Table of Contents
Chapter 01 – What is Stress and How Does it Damage You?
So What Exactly is Stress?
How Stress Damages the Brain?
Chapter 02 – The Complexity of Your Stress Systems
How Physiological Changes Trigger Stress?
Chapter 03 – Ways to Manage Normal Stress
Chapter 04 – How Does Meditation Reduce Stress?
How to Get Started With Meditation?
Correct Breathing for Stress Reduction
Chapter 05 – Mindfulness and CBT
Sample Content Preview
In the short term, this is good for us. In the short term, these things help us to evade danger and win combative situations. Increased muscle tension makes us stronger. Increased blood viscosity makes our blood more likely to clot in case of an injury. Dilated pupils let more light in to improve our vision. Suppression of secondary functions means that more blood can be sent to the muscles and the brain. Reduced pain means we can carry on fighting or running despite injury.
In short, anything that can help you to survive is prioritized, while secondary functions are suppressed. The idea is that once we get to safety, we can then turn off this fight or flight response and instead enter the ‘rest and digest’ state in order to recover. Once the predator is gone, we can recover.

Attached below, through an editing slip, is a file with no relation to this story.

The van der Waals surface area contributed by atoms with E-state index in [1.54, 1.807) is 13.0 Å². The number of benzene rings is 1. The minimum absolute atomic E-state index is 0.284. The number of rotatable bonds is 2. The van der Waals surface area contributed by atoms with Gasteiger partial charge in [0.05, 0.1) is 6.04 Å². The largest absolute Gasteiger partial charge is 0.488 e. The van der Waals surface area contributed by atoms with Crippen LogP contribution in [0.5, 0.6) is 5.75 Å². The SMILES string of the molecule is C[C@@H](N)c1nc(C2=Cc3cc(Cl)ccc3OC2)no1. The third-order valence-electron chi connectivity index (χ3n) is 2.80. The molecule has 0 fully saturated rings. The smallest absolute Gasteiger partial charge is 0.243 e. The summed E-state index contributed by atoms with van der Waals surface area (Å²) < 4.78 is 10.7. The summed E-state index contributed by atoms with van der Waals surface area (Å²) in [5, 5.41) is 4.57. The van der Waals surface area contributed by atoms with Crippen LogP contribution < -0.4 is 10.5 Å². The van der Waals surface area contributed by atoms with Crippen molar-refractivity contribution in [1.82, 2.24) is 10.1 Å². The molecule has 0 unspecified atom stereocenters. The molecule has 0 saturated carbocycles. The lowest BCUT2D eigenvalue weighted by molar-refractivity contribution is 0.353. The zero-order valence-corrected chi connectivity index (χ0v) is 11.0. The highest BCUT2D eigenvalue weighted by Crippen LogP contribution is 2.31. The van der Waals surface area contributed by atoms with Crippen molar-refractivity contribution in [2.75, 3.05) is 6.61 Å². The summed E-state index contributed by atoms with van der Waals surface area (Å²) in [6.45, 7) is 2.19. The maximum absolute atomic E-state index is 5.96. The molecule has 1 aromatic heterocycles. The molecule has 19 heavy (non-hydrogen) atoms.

But the problem is that in our modern environments, predators aren’t the main problem. It’s rare these days for us to be chased, to get into a fight or to need to escape a forest fire.
What’s not so rare, is for our boss to shout at us and to tell us that we’re late for our deadline. It’s not rare for us to be in debt. It’s not rare for us to have marital problems.
And unfortunately, the brain interprets all these signals in just the same way: as threats. And this causes the same fight or flight response. But because these types of threats aren’t so easily resolved, this means we’ll often end up on heightened alert for a longer period of time.
This is also why stress causes impotence in men. If you are highly stressed, blood is sent everywhere except the genitals!
And this takes a tremendous toll on our bodies.
As you might imagine: it is not good for you when your immune system and digestive system are suppressed for days. It’s also not good for your brain to be flooded with norepinephrine and cortisol. It’s not good for your heartrate to stay elevated, or your blood pressure to stay high.